Up at the Villa
If we had as many rabid dogs in America as they do loveless marriages in Europe, we would have to evacuate the country.
If we had as many rabid dogs in America as they do loveless marriages in Europe, we would have to evacuate the country. This film takes place in Florence and Tuscany during the rise of Fascism just prior to the beginning of World War II. But even more important than that, Mary Panton (Kristin Scott Thomas) must decide whether to enter a loveless marriage with the wealthy Edgar Swift (James Fox).
Given the range of emotional expressiveness of Brits like Scott Thomas, I'm not exactly clear on how to distinguish between loving and loveless marriages, though I suppose that can be considered a moot point. Mary's decision is complicated by her friend, Princess San Ferdinando (Anne Bancroft) who says she should go for it and by Rowley Flint (Sean Penn), who has this glint in his eye like he's out hunting for chicks looking for a final fling before they enter into loveless marriages.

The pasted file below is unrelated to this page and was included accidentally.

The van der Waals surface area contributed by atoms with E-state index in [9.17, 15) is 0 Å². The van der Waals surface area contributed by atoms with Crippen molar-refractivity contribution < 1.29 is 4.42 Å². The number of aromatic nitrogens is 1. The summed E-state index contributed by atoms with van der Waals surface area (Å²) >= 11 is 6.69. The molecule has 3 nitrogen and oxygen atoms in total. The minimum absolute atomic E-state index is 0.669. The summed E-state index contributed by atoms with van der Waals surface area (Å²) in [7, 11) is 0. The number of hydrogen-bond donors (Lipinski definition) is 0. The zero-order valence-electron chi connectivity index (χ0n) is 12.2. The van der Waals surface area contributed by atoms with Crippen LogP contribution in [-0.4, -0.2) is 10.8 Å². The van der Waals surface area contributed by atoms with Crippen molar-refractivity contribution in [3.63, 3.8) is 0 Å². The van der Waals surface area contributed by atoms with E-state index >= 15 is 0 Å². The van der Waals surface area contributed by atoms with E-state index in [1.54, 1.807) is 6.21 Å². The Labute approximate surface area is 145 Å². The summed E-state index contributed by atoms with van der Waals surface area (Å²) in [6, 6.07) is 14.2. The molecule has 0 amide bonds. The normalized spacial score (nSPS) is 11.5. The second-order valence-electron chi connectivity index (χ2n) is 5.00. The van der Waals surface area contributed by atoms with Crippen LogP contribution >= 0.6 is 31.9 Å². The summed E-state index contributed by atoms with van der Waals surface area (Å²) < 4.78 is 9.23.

Instead of sleeping with Rowley, Mary does a one-nighter with an impoverished musician (Jeremy Davies) who plays violin very, very badly. He seems sweet and Mary decides to give him the best present of all -- herself. The only problem is that the violin player returns, thinking that this is the beginning of a long-term relationship, not realizing that women like Mary who hobnob in high society don't shack up with bad violin players. They just sleep with them and hope they disappear. Unfortunately, the violin player shows Mary a thing or two about trampling all over people's feelings and he shoots himself dead.
Poor Mary now has the problem of the loveless marriage hanging over her, the fact that Rowley wants in her pants, and this dead guy at the foot of her bed. Oh, there's also Fascism, which threatens to rear its ugly head at any minute and declare rich foreigners and wannabe rich foreigners bad for Italy. The plot is about as enthralling as boiling water, and so is the acting. The death of this poor man is little more than a device to help Mary realize that she's in need of some excitement and that marrying the old, rich guy would be really boring.
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